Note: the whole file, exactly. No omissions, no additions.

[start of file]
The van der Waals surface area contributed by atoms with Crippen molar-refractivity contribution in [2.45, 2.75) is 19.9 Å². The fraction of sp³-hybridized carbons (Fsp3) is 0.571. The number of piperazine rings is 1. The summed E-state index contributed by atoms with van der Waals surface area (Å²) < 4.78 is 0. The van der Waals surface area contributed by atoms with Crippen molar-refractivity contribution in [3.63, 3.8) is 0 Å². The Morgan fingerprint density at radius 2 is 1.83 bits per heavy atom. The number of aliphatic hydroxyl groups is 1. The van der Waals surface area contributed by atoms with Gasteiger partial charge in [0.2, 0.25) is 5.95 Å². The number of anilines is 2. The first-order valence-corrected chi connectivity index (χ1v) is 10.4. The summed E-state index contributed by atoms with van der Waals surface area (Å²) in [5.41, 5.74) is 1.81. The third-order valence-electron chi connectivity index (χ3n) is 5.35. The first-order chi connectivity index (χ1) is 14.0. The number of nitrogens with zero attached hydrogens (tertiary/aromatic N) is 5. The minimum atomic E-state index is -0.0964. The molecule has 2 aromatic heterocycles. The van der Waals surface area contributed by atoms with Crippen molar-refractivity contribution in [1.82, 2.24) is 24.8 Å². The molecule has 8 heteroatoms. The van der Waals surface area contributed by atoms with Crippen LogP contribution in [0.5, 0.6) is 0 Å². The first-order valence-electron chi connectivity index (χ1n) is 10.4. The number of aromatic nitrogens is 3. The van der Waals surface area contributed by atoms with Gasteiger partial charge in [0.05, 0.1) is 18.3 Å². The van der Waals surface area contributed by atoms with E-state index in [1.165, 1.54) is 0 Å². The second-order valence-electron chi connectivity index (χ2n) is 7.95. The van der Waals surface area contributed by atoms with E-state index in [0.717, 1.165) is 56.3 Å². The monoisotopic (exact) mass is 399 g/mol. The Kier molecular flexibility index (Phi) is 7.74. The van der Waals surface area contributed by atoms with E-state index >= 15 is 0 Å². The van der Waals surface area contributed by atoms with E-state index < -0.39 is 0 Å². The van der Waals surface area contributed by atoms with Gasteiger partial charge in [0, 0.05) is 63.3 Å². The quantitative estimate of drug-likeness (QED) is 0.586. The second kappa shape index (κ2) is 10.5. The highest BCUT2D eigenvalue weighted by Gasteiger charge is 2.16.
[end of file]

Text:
The van der Waals surface area contributed by atoms with Crippen molar-refractivity contribution in [2.45, 2.75) is 19.9 Å². The fraction of sp³-hybridized carbons (Fsp3) is 0.571. The number of piperazine rings is 1. The summed E-state index contributed by atoms with van der Waals surface area (Å²) < 4.78 is 0. The van der Waals surface area contributed by atoms with Crippen molar-refractivity contribution in [3.63, 3.8) is 0 Å². The Morgan fingerprint density at radius 2 is 1.83 bits per heavy atom. The number of aliphatic hydroxyl groups is 1. The van der Waals surface area contributed by atoms with Gasteiger partial charge in [0.2, 0.25) is 5.95 Å². The number of anilines is 2. The first-order valence-corrected chi connectivity index (χ1v) is 10.4. The summed E-state index contributed by atoms with van der Waals surface area (Å²) in [5.41, 5.74) is 1.81. The third-order valence-electron chi connectivity index (χ3n) is 5.35. The first-order chi connectivity index (χ1) is 14.0. The number of nitrogens with zero attached hydrogens (tertiary/aromatic N) is 5. The minimum atomic E-state index is -0.0964. The molecule has 2 aromatic heterocycles. The van der Waals surface area contributed by atoms with Crippen molar-refractivity contribution in [1.82, 2.24) is 24.8 Å². The molecule has 8 heteroatoms. The van der Waals surface area contributed by atoms with Crippen LogP contribution in [0.5, 0.6) is 0 Å². The first-order valence-electron chi connectivity index (χ1n) is 10.4. The number of aromatic nitrogens is 3. The van der Waals surface area contributed by atoms with Gasteiger partial charge in [0.05, 0.1) is 18.3 Å². The van der Waals surface area contributed by atoms with E-state index in [1.165, 1.54) is 0 Å². The second-order valence-electron chi connectivity index (χ2n) is 7.95. The van der Waals surface area contributed by atoms with E-state index in [0.717, 1.165) is 56.3 Å². The monoisotopic (exact) mass is 399 g/mol. The Kier molecular flexibility index (Phi) is 7.74. The van der Waals surface area contributed by atoms with E-state index >= 15 is 0 Å². The van der Waals surface area contributed by atoms with E-state index < -0.39 is 0 Å². The van der Waals surface area contributed by atoms with Gasteiger partial charge in [0, 0.05) is 63.3 Å². The quantitative estimate of drug-likeness (QED) is 0.586. The second kappa shape index (κ2) is 10.5. The highest BCUT2D eigenvalue weighted by Gasteiger charge is 2.16.